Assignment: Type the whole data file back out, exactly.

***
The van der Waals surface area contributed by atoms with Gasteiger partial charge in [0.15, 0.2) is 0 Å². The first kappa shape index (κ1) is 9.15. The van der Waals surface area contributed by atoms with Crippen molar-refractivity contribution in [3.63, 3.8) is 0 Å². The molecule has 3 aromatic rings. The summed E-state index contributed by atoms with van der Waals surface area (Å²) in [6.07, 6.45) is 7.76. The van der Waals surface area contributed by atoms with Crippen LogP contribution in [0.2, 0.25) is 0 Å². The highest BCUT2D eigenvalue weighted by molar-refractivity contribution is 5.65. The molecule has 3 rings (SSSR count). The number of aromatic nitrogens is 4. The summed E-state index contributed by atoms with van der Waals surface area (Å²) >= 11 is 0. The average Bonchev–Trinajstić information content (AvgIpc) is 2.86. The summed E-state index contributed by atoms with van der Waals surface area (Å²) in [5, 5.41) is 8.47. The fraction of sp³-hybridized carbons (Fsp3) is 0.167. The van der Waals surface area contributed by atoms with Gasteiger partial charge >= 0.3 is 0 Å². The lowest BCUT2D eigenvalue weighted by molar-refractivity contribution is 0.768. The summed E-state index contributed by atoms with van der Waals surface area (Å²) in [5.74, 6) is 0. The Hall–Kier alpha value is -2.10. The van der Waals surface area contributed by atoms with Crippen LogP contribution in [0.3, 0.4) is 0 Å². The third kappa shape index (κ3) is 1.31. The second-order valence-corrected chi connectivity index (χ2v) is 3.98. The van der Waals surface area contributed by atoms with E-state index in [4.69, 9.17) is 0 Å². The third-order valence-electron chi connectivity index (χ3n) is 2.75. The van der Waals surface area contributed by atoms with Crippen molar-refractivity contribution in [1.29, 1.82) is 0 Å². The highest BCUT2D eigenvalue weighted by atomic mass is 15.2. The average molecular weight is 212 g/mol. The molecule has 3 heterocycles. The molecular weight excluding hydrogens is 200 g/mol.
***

The van der Waals surface area contributed by atoms with Gasteiger partial charge in [0.15, 0.2) is 0 Å². The first kappa shape index (κ1) is 9.15. The van der Waals surface area contributed by atoms with Crippen molar-refractivity contribution in [3.63, 3.8) is 0 Å². The molecule has 3 aromatic rings. The summed E-state index contributed by atoms with van der Waals surface area (Å²) in [6.07, 6.45) is 7.76. The van der Waals surface area contributed by atoms with Crippen LogP contribution in [0.2, 0.25) is 0 Å². The highest BCUT2D eigenvalue weighted by molar-refractivity contribution is 5.65. The molecule has 3 rings (SSSR count). The number of aromatic nitrogens is 4. The summed E-state index contributed by atoms with van der Waals surface area (Å²) >= 11 is 0. The average Bonchev–Trinajstić information content (AvgIpc) is 2.86. The summed E-state index contributed by atoms with van der Waals surface area (Å²) in [5, 5.41) is 8.47. The fraction of sp³-hybridized carbons (Fsp3) is 0.167. The van der Waals surface area contributed by atoms with Gasteiger partial charge >= 0.3 is 0 Å². The lowest BCUT2D eigenvalue weighted by molar-refractivity contribution is 0.768. The summed E-state index contributed by atoms with van der Waals surface area (Å²) in [5.74, 6) is 0. The Hall–Kier alpha value is -2.10. The van der Waals surface area contributed by atoms with Crippen LogP contribution in [0.3, 0.4) is 0 Å². The third kappa shape index (κ3) is 1.31. The second-order valence-corrected chi connectivity index (χ2v) is 3.98. The van der Waals surface area contributed by atoms with E-state index in [4.69, 9.17) is 0 Å². The third-order valence-electron chi connectivity index (χ3n) is 2.75. The van der Waals surface area contributed by atoms with Crippen molar-refractivity contribution in [1.29, 1.82) is 0 Å². The highest BCUT2D eigenvalue weighted by atomic mass is 15.2. The average molecular weight is 212 g/mol. The molecule has 3 heterocycles. The molecular weight excluding hydrogens is 200 g/mol.